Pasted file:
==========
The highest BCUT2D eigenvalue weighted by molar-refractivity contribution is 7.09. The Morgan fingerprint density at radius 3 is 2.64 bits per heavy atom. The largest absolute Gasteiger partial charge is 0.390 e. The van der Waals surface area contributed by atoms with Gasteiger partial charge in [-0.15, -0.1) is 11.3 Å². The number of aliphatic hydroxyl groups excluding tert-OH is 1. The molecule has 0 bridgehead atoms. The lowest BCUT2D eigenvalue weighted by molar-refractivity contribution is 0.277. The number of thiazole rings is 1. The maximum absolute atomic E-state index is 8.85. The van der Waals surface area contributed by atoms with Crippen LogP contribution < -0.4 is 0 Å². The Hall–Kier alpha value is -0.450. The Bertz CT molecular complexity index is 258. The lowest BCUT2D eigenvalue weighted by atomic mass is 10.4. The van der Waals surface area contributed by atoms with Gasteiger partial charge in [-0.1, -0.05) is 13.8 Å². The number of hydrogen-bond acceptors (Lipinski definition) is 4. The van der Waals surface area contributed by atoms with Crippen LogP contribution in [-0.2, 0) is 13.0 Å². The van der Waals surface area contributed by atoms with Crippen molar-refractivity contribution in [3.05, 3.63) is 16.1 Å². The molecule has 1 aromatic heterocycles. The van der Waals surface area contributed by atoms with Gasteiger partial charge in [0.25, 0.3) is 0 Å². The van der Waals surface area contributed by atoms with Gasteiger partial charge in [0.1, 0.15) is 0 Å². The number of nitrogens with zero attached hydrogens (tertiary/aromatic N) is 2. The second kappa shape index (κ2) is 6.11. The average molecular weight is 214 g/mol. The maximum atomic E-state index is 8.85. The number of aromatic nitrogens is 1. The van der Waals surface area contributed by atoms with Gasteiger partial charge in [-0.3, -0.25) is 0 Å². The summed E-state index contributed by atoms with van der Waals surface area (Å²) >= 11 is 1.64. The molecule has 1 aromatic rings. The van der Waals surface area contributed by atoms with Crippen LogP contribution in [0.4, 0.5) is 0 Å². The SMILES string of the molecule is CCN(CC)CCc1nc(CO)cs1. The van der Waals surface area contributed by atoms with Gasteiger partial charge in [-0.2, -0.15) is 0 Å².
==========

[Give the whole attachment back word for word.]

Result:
The highest BCUT2D eigenvalue weighted by molar-refractivity contribution is 7.09. The Morgan fingerprint density at radius 3 is 2.64 bits per heavy atom. The largest absolute Gasteiger partial charge is 0.390 e. The van der Waals surface area contributed by atoms with Gasteiger partial charge in [-0.15, -0.1) is 11.3 Å². The number of aliphatic hydroxyl groups excluding tert-OH is 1. The molecule has 0 bridgehead atoms. The lowest BCUT2D eigenvalue weighted by molar-refractivity contribution is 0.277. The number of thiazole rings is 1. The maximum absolute atomic E-state index is 8.85. The van der Waals surface area contributed by atoms with Crippen LogP contribution < -0.4 is 0 Å². The Hall–Kier alpha value is -0.450. The Bertz CT molecular complexity index is 258. The lowest BCUT2D eigenvalue weighted by atomic mass is 10.4. The van der Waals surface area contributed by atoms with Gasteiger partial charge in [-0.1, -0.05) is 13.8 Å². The number of hydrogen-bond acceptors (Lipinski definition) is 4. The van der Waals surface area contributed by atoms with Crippen LogP contribution in [-0.2, 0) is 13.0 Å². The van der Waals surface area contributed by atoms with Crippen molar-refractivity contribution in [3.05, 3.63) is 16.1 Å². The molecule has 1 aromatic heterocycles. The van der Waals surface area contributed by atoms with Gasteiger partial charge in [0.25, 0.3) is 0 Å². The van der Waals surface area contributed by atoms with Gasteiger partial charge in [0.1, 0.15) is 0 Å². The number of nitrogens with zero attached hydrogens (tertiary/aromatic N) is 2. The second kappa shape index (κ2) is 6.11. The average molecular weight is 214 g/mol. The maximum atomic E-state index is 8.85. The number of aromatic nitrogens is 1. The van der Waals surface area contributed by atoms with Gasteiger partial charge in [-0.3, -0.25) is 0 Å². The summed E-state index contributed by atoms with van der Waals surface area (Å²) >= 11 is 1.64. The molecule has 1 aromatic rings. The van der Waals surface area contributed by atoms with Crippen LogP contribution in [0.4, 0.5) is 0 Å². The SMILES string of the molecule is CCN(CC)CCc1nc(CO)cs1. The van der Waals surface area contributed by atoms with Gasteiger partial charge in [-0.2, -0.15) is 0 Å².